By BRYNN BOYER
When University of Mary Washington senior Jennifer Davis graduates in May, she will be two months away from her dream job, serving in West Africa as a Peace Corps volunteer.
Davis’ plan is not an uncommon one. In fact, UMW was recently named one of the top producing colleges in the country for Peace Corps volunteers.
Currently, 21 UMW alumni are volunteering in the Peace Corps, making Mary Washington sixth among colleges and universities with fewer than 5,000 students.
“I wanted to be abroad after graduation and I have a community service background, so the Peace Corps was always appealing,” Davis said.
The art history and French major hopes to get sent to a French-speaking African country, though she is still waiting for the e-mail that will tell her where and when she will be sent and what she will be doing when she gets there.
“It’s all very vague,” Davis said. “Until I get placement, I don’t think it’s a sure thing. I’m going to wait until I hear [from them] to say for sure that I’m going.”
Davis attributes part of her decision to join the Peace Corps to her involvement with community service on campus through the Community Outreach and Resource Center (COAR). She currently volunteers with local agencies Big Brothers, Big Sisters, Downtown Greens and the Rappahannock Council Against Sexual Assault. COAR works with all three of these volunteer programs.
“On-campus, community service is such a big part of community life. It’s got a stronghold on campus,” Davis said.
COAR student director Colleen McMichael echoed similar sentiments.
“It’s the special breed of people who go to Mary Washington who want to give back,” McMichael said.
McMichael estimates about 100 students volunteer through COAR during the school year, through programs such as Campus Pals and Habitat for Humanity. Alternative spring and fall break trips, where students travel to a site to work on community service projects through Habitat for Humanity, also attract large groups of students every year.
According to McMichael, the recent blood drive sponsored by COAR, during which students donated 92 pints of blood, is evidence of Mary Washington’s high involvement with community service.
McMichael also noted that all of the profits from this year’s COAR poker tournament to be held on Feb. 23 will go toward the Habitat for Humanity spring break trip to Georgia.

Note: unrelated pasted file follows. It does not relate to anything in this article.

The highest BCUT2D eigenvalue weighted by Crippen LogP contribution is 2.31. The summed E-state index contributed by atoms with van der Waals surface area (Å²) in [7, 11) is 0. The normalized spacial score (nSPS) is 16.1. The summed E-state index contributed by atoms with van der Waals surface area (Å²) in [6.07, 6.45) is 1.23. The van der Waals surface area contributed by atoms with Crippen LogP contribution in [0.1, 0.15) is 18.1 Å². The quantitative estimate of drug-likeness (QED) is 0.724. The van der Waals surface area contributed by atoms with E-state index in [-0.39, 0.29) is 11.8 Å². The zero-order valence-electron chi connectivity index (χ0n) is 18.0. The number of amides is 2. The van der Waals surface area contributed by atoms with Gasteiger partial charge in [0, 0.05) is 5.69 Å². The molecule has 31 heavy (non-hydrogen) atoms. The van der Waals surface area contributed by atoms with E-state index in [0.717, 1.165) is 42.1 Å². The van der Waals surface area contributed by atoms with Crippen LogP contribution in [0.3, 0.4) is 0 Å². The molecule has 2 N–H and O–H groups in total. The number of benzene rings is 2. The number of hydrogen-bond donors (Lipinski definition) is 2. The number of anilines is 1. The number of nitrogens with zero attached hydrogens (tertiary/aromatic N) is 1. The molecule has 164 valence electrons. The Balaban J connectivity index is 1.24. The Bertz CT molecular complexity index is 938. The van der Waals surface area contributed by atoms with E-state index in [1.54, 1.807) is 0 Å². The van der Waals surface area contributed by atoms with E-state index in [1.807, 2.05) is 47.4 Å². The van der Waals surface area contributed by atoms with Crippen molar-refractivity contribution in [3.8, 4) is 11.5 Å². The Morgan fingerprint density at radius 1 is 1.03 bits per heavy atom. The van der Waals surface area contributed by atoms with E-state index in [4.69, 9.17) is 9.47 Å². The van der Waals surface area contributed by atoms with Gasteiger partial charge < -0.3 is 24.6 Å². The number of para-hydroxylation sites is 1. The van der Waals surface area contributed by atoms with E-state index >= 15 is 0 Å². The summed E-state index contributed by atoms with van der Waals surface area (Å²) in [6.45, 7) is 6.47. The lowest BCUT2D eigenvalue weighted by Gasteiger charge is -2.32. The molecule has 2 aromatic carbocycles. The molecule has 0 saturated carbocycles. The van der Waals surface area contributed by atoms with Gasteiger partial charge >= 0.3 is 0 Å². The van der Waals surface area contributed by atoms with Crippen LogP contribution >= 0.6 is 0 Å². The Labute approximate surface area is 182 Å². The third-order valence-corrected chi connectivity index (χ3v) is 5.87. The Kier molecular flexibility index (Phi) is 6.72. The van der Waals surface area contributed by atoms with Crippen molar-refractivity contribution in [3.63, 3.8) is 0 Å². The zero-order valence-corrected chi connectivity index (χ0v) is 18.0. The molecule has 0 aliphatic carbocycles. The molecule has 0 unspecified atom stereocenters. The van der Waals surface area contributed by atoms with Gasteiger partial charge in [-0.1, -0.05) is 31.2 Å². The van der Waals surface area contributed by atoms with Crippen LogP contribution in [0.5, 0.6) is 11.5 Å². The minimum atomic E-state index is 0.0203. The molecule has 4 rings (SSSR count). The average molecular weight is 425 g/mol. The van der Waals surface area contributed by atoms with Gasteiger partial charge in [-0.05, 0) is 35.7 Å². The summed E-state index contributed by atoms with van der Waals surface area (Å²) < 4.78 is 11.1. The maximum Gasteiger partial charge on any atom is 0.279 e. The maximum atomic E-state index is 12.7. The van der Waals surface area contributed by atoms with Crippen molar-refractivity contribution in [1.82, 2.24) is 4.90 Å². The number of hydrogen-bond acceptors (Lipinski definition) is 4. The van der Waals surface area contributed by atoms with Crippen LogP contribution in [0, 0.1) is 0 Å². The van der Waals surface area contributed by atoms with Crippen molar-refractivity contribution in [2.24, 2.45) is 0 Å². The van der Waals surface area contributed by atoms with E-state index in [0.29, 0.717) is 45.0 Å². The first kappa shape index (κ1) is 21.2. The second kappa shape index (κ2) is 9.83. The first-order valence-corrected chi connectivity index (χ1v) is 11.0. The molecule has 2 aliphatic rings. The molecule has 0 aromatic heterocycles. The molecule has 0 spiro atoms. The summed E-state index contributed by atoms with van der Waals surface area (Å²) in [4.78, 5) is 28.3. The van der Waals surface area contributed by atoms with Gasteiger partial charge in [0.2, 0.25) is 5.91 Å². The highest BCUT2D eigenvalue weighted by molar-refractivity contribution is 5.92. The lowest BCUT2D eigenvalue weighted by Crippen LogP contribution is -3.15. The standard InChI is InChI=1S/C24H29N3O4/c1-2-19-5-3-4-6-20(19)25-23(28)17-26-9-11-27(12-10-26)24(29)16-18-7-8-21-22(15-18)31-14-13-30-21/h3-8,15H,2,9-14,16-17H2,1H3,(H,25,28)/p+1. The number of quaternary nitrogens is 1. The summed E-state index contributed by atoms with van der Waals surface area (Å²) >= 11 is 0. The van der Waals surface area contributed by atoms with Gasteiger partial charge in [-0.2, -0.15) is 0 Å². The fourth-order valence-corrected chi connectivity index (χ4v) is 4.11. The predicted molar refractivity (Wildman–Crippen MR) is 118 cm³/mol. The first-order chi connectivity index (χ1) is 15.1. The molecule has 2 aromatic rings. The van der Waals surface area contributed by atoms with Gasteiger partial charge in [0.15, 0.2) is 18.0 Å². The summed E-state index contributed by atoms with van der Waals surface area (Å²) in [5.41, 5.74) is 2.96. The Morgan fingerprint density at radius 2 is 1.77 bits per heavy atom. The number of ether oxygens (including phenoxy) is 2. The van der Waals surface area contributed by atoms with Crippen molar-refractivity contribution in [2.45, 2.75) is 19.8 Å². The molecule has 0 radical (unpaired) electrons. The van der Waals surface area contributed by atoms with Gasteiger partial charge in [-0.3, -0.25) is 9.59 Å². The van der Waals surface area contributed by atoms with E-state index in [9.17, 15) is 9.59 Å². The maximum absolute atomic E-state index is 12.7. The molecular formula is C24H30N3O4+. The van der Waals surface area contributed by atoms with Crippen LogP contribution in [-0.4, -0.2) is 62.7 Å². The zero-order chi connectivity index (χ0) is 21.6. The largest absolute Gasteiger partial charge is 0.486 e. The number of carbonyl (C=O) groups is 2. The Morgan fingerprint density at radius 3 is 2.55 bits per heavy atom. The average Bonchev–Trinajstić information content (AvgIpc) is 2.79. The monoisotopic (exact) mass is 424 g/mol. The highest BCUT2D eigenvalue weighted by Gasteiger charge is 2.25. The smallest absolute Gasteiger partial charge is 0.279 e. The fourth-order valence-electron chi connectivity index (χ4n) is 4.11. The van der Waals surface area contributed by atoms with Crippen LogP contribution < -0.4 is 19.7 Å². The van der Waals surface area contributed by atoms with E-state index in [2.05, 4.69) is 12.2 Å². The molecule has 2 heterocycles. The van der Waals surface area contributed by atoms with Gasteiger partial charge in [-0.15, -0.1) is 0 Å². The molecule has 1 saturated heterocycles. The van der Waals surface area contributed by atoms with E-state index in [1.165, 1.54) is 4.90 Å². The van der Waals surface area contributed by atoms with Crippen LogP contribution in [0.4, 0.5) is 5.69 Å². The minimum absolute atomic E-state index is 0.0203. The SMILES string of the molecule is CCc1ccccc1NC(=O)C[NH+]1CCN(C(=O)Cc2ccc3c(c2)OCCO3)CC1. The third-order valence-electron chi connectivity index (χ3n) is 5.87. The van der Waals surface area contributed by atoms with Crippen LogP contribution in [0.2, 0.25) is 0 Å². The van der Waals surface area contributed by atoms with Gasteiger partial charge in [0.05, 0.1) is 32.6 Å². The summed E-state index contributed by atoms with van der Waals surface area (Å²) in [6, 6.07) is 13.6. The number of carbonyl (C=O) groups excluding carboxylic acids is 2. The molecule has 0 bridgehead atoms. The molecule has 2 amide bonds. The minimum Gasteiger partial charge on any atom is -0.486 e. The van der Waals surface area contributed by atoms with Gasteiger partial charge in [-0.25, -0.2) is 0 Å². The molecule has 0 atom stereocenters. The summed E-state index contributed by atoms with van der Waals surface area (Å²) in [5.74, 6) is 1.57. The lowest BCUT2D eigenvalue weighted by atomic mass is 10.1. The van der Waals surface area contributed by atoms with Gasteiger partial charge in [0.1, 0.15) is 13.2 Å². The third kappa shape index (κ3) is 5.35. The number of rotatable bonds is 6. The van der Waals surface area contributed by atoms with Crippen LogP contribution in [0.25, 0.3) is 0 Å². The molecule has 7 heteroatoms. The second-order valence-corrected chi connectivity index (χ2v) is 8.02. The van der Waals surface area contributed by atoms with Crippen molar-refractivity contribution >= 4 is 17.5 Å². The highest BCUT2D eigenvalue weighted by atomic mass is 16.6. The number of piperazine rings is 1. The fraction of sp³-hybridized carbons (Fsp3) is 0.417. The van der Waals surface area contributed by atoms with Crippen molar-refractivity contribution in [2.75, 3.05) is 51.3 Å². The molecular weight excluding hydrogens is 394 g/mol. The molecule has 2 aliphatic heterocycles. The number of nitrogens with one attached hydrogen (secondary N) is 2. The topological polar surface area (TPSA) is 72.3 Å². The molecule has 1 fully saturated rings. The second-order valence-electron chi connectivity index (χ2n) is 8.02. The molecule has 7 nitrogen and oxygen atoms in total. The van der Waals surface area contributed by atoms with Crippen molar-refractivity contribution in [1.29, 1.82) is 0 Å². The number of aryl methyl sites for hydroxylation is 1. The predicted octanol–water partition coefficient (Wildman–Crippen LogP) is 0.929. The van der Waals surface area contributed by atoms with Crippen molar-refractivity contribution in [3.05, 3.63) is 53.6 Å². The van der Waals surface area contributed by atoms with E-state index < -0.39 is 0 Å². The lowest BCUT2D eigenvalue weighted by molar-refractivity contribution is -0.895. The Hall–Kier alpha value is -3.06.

UMW History Professor Gregory H. Stanton, who has been active in a number of community service projects in his five years at Mary Washington, says he has been impressed with the volunteer spirit at the University.
“This is a school where people learn to care about other people,” Stanton said.
Stanton, the James Farmer Professor in Human Rights at Mary Washington, was a Peace Corps volunteer from 1969 to 1971 in the Ivory Coast of Africa. While he was there as a public health education planner he met his wife, who was also serving in the Peace Corps at the time.
He contrasted Mary Washington with other schools where he has either attended or taught, and noted that at other schools, giving back to the community is not as much of a priority.
“Schools like Yale and Harvard, although they are great schools, do not have the same community service ethic [that we have],” Stanton said.
The top ranked school in the small college category is the University of Chicago with 34 volunteers. Last year, Mary Washington ranked fifth in the small schools category.
The University of Washington topped the list of large colleges with 113 volunteers and the University of Virginia topped the list of medium schools.
Since 1961, the date when the Peace Corps was founded by President John F. Kennedy, 173 Mary Washington alumni have volunteered. The University of California-Berkeley holds the record for the most volunteers with a total of 3,326.
Currently, over 8,000 Peace Corps volunteers are serving in 74 different countries.
Volunteers work in one of several areas including education, youth outreach, community development, business development, agriculture and environment, health and HIV/AIDS, and information technology.
For 27 months, volunteers work overseas, receiving two days of vacation time each month. While serving, the volunteer receives comprehensive medical coverage as well as the means to live at the same level as those whom they are serving. Upon return to the United States, a volunteer receives just over $6,000.
The Peace Corps will be holding an information session for all interested students on Feb. 21 at the Woodard Campus Center.